“They were indicating there would be significant ramifications if I didn’t cooperate,” said Frischling, who was home alone with his three children when the agents arrived. “It’s not hard to intimidate someone when they’re holding a 3-year-old [child] in their hands. My wife works at night. I go to jail, and my kids are here with nobody.”
Frischling, who described some of the details of the visit on his personal blog, told Threat Level that the two agents drove to his house in Connecticut from DHS offices in Massachusetts and New Jersey and didn’t mention a subpoena until an hour into their visit.
“They came to the door and immediately were asking, ‘Who gave you this document?, Why did you publish the document?’ and ‘I don’t think you know how much trouble you’re in.’ It was very much a hardball tactic,” he says.
When they pulled a subpoena from their briefcase and told him he was legally required to provide the information they requested, he said he needed to contact a lawyer. The agents said they’d sit outside his house until he gave them the information they wanted.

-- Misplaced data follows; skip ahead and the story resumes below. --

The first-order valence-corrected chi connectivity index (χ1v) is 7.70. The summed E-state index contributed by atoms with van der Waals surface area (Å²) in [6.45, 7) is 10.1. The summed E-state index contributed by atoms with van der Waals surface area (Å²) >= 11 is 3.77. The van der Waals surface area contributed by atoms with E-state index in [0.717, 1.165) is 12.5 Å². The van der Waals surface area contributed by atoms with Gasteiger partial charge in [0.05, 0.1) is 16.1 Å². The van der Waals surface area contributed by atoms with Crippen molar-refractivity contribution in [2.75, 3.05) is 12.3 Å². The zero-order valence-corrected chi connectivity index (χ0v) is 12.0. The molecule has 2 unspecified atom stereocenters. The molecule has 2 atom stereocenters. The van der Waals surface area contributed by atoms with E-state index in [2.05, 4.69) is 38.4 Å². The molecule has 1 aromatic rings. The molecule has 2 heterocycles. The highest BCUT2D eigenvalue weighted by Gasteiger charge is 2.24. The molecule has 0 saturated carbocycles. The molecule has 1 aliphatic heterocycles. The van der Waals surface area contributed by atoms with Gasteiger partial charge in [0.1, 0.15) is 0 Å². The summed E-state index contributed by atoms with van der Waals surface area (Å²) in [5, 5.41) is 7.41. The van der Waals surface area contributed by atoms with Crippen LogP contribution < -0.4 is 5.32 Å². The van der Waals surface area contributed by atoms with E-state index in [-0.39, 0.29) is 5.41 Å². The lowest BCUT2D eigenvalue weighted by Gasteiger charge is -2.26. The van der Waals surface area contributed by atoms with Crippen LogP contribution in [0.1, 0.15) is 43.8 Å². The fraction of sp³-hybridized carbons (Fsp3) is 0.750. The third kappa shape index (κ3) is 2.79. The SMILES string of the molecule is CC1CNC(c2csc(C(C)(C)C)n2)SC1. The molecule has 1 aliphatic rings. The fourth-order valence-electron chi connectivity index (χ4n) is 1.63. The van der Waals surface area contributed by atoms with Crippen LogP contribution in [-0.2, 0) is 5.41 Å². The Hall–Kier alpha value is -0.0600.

Frischling says he received the document anonymously from someone using a Gmail account and determined, after speaking with an attorney, that he might as well cooperate with the agents since he had little information about the source and there was no federal shield law to protect him.
The Gmail address consisted of the name “Mike,” followed by random numbers and letters. Frischling had already deleted the e-mail after publishing the document but said he had learned from previous correspondence with the source that he had been hired as a screener for the TSA in 2009.
The agents searched through Frischling’s BlackBerry and iPhone and questioned him about a number of phone numbers and messages in the devices. One number listed in his phone under “ICEMOM” was a quick dial to his mother, in case of emergency. The agents misunderstood the acronym and became suspicious that it was code for his anonymous source and asked if his source worked for ICE — the U.S. Immigration and Customs Enforcement.